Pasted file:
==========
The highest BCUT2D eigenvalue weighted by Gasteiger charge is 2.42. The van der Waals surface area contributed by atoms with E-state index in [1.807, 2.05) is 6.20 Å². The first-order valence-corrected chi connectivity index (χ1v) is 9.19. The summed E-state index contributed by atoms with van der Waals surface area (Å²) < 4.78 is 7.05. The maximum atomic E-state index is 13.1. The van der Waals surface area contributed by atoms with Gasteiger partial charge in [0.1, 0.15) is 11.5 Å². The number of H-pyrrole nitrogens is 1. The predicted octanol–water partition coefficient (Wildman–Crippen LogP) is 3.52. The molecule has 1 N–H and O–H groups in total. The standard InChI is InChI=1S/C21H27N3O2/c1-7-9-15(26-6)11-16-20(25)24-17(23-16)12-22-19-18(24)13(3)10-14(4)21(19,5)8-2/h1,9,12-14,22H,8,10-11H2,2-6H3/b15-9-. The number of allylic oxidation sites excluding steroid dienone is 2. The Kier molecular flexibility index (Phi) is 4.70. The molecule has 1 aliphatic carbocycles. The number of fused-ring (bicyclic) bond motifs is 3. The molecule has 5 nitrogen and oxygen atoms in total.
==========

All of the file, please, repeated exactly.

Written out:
The highest BCUT2D eigenvalue weighted by Gasteiger charge is 2.42. The van der Waals surface area contributed by atoms with E-state index in [1.807, 2.05) is 6.20 Å². The first-order valence-corrected chi connectivity index (χ1v) is 9.19. The summed E-state index contributed by atoms with van der Waals surface area (Å²) < 4.78 is 7.05. The maximum atomic E-state index is 13.1. The van der Waals surface area contributed by atoms with Gasteiger partial charge in [0.1, 0.15) is 11.5 Å². The number of H-pyrrole nitrogens is 1. The predicted octanol–water partition coefficient (Wildman–Crippen LogP) is 3.52. The molecule has 1 N–H and O–H groups in total. The standard InChI is InChI=1S/C21H27N3O2/c1-7-9-15(26-6)11-16-20(25)24-17(23-16)12-22-19-18(24)13(3)10-14(4)21(19,5)8-2/h1,9,12-14,22H,8,10-11H2,2-6H3/b15-9-. The number of allylic oxidation sites excluding steroid dienone is 2. The Kier molecular flexibility index (Phi) is 4.70. The molecule has 1 aliphatic carbocycles. The number of fused-ring (bicyclic) bond motifs is 3. The molecule has 5 nitrogen and oxygen atoms in total.